Osmotic Pressure

Publication Title: 
PloS One

The chronological lifespan of eukaryotic organisms is extended by the mutational inactivation of conserved growth-signaling pathways that regulate progression into and through the cell cycle. Here we show that in the budding yeast S. cerevisiae, these and other lifespan-extending conditions, including caloric restriction and osmotic stress, increase the efficiency with which nutrient-depleted cells establish or maintain a cell cycle arrest in G1.

Author(s): 
Weinberger, Martin
Feng, Li
Paul, Anita
Smith, Daniel L.
Hontz, Robert D.
Smith, Jeffrey S.
Vujcic, Marija
Singh, Keshav K.
Huberman, Joel A.
Burhans, William C.
Publication Title: 
The Journal of Biological Chemistry

The life span of model organisms can be modulated by environmental conditions that influence cellular metabolism, oxidation, or DNA integrity. The yeast nicotinamidase gene pnc1 was identified as a key transcriptional target and mediator of calorie restriction and stress-induced life span extension. PNC1 is thought to exert its effect on yeast life span by modulating cellular nicotinamide and NAD levels, resulting in increased activity of Sir2 family class III histone deacetylases.

Author(s): 
Balan, Vitaly
Miller, Gregory S.
Kaplun, Ludmila
Balan, Karina
Chong, Zhao-Zhong
Li, Faqi
Kaplun, Alexander
VanBerkum, Mark F. A.
Arking, Robert
Freeman, D. Carl
Maiese, Kenneth
Tzivion, Guri
Publication Title: 
Cell Cycle (Georgetown, Tex.)

Our studies revealed that LCA (lithocholic bile acid) extends yeast chronological lifespan if added to growth medium at the time of cell inoculation. We also demonstrated that longevity in chronologically aging yeast is programmed by the level of metabolic capacity and organelle organization that they developed before entering a quiescent state and, thus, that chronological aging in yeast is likely to be the final step of a developmental program progressing through at least one checkpoint prior to entry into quiescence.

Author(s): 
Burstein, Michelle T.
Kyryakov, Pavlo
Beach, Adam
Richard, Vincent R.
Koupaki, Olivia
Gomez-Perez, Alejandra
Leonov, Anna
Levy, Sean
Noohi, Forough
Titorenko, Vladimir I.
Publication Title: 
Journal of Cellular Biochemistry

Endothelin-1 (ET-1) disrupts insulin-regulated glucose transporter GLUT4 trafficking. Since the negative consequence of chronic ET-1 exposure appears to be independent of signal disturbance along the insulin receptor substrate-1/phosphatidylinositol (PI) 3-kinase (PI3K)/Akt-2 pathway of insulin action, we tested if ET-1 altered GLUT4 regulation engaged by osmotic shock, a PI3K-independent stimulus that mimics insulin action. Regulation of GLUT4 by hyperosmotic stress was impaired by ET-1.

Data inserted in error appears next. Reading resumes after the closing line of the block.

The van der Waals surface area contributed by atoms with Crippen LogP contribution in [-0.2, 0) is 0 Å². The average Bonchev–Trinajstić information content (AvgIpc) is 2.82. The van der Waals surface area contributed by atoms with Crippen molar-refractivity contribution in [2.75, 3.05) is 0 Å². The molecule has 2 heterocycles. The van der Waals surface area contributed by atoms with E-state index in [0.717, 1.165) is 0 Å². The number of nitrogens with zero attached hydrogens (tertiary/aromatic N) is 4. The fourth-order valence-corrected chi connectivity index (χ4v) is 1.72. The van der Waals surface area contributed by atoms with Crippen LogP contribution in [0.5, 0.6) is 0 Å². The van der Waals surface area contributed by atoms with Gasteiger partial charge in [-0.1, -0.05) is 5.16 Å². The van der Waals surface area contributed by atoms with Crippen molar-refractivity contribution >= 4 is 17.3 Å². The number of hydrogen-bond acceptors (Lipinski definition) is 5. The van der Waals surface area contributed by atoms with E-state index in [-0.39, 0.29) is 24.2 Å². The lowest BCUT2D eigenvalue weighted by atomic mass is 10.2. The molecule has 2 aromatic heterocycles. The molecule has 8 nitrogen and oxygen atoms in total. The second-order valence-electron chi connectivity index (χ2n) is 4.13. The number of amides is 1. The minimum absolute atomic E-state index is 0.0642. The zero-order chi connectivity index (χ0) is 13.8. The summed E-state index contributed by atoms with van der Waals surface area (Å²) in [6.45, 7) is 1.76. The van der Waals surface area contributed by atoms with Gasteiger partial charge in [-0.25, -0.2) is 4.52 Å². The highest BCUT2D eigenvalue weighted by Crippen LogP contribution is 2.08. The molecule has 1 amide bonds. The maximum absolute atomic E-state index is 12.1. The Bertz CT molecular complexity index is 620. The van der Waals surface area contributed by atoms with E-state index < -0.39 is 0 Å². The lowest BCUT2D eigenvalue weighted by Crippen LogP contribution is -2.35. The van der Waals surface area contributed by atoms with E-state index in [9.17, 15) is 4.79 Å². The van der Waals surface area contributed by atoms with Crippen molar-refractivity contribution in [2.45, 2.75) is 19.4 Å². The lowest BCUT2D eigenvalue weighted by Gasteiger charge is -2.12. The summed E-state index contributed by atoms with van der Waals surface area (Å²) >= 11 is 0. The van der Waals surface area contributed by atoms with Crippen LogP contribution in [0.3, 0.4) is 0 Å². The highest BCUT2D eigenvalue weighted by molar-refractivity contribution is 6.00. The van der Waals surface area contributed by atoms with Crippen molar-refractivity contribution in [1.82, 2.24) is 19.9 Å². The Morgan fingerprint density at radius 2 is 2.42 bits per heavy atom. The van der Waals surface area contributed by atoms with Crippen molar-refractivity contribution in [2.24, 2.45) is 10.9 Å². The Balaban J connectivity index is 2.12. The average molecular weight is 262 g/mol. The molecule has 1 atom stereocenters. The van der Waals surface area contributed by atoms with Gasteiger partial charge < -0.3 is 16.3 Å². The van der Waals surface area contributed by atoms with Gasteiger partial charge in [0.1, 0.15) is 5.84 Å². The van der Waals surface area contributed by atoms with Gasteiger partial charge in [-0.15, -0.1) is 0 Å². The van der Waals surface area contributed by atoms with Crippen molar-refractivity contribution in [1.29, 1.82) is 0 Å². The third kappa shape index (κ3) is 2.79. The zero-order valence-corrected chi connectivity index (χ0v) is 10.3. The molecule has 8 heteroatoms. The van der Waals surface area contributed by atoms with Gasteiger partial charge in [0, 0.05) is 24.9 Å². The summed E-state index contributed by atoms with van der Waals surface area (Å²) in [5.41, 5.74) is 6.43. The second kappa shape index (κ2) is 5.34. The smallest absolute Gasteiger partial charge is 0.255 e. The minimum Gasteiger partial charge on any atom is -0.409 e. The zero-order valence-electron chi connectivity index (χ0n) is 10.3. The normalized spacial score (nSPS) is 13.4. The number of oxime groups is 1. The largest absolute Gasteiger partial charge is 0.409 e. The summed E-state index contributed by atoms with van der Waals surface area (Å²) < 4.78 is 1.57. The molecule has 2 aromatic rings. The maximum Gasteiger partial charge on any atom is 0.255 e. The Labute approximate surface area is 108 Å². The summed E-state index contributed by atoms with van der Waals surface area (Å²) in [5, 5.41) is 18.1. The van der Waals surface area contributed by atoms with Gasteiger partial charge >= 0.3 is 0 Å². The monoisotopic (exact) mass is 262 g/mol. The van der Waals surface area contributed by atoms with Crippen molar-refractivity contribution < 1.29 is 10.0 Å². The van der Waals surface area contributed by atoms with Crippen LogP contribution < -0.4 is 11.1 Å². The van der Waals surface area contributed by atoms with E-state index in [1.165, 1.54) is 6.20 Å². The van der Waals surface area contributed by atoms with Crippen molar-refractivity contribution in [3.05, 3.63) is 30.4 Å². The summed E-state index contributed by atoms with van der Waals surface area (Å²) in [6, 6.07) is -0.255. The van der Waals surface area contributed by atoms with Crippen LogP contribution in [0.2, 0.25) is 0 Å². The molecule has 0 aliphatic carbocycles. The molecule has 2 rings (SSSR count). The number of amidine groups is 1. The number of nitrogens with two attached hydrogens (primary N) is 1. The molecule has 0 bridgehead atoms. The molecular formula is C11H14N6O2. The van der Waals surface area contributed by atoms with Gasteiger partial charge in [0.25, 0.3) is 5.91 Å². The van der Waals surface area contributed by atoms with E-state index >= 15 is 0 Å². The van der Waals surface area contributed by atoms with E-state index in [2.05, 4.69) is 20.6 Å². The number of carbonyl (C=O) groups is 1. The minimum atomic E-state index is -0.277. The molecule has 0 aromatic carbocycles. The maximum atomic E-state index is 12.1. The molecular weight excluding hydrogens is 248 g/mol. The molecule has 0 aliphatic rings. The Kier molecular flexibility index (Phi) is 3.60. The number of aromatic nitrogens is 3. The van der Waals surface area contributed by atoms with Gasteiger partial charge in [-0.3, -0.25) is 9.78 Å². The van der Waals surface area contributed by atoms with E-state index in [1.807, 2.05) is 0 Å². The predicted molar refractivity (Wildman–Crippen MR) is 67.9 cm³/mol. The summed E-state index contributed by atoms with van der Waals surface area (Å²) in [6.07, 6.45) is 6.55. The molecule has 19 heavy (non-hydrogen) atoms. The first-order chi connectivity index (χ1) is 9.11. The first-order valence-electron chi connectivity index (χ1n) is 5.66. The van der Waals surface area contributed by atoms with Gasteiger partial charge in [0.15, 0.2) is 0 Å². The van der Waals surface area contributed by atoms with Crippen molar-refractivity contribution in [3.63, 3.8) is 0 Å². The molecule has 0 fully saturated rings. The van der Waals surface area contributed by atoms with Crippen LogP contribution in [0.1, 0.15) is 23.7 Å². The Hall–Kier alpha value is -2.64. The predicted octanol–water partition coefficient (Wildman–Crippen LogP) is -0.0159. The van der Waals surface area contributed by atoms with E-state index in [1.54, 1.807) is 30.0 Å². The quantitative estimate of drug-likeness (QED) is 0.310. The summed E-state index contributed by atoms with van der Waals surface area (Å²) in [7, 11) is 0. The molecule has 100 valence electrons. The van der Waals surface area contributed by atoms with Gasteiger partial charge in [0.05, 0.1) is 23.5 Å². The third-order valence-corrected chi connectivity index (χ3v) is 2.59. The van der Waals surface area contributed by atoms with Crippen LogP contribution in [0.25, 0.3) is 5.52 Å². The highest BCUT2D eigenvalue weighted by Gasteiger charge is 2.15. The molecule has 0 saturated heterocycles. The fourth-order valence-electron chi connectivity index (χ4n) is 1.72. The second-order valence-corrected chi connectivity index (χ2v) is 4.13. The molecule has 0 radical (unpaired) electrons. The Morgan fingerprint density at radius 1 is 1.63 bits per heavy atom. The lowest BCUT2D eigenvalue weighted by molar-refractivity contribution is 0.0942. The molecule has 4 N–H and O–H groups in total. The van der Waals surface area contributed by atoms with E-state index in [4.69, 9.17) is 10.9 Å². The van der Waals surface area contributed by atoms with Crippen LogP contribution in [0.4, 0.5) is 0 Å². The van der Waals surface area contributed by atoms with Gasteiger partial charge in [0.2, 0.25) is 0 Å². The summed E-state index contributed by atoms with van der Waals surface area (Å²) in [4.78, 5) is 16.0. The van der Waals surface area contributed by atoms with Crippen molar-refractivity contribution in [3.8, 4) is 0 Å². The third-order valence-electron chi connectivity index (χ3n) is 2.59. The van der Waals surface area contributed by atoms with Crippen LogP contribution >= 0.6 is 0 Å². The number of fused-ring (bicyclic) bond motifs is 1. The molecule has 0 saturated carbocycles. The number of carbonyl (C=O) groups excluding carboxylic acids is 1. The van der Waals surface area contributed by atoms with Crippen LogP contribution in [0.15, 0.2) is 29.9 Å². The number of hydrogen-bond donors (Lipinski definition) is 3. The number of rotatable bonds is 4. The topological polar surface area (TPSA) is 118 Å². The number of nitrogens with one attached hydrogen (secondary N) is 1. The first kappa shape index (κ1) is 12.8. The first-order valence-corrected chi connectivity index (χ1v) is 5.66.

Author(s): 
Strawbridge, Andrew B.
Elmendorf, Jeffrey S.
Publication Title: 
PloS One

The chronological lifespan of eukaryotic organisms is extended by the mutational inactivation of conserved growth-signaling pathways that regulate progression into and through the cell cycle. Here we show that in the budding yeast S. cerevisiae, these and other lifespan-extending conditions, including caloric restriction and osmotic stress, increase the efficiency with which nutrient-depleted cells establish or maintain a cell cycle arrest in G1.

Author(s): 
Weinberger, Martin
Feng, Li
Paul, Anita
Smith, Daniel L.
Hontz, Robert D.
Smith, Jeffrey S.
Vujcic, Marija
Singh, Keshav K.
Huberman, Joel A.
Burhans, William C.
Publication Title: 
Cell Cycle (Georgetown, Tex.)

Our studies revealed that LCA (lithocholic bile acid) extends yeast chronological lifespan if added to growth medium at the time of cell inoculation. We also demonstrated that longevity in chronologically aging yeast is programmed by the level of metabolic capacity and organelle organization that they developed before entering a quiescent state and, thus, that chronological aging in yeast is likely to be the final step of a developmental program progressing through at least one checkpoint prior to entry into quiescence.

Author(s): 
Burstein, Michelle T.
Kyryakov, Pavlo
Beach, Adam
Richard, Vincent R.
Koupaki, Olivia
Gomez-Perez, Alejandra
Leonov, Anna
Levy, Sean
Noohi, Forough
Titorenko, Vladimir I.
Publication Title: 
Yakugaku Zasshi: Journal of the Pharmaceutical Society of Japan

A novel two-step release system for the traditional Chinese medicine compound Danshen was developed by combining an effervescent osmotic pump tablet (EOPT) and a pulsed-released tablet (PT) of compound Danshen into one hard capsule. The EOPT of Danshen was prepared with sodium chloride, mannitol, hydroxypropylmethylcellulose (HPMC), and sodium bicarbonate as osmotic agents. The osmotic pressure from EOPT was greatly enhanced by carbon dioxide generated from the reaction between sodium bicarbonate and acidic components from Danshen.

Author(s): 
Li, Yuanbo
Hou, Shixiang
Bi, Yueqi
Zheng, Yu
Cai, Zheng
Cheng, Qiuhong
Song, Xiangrong
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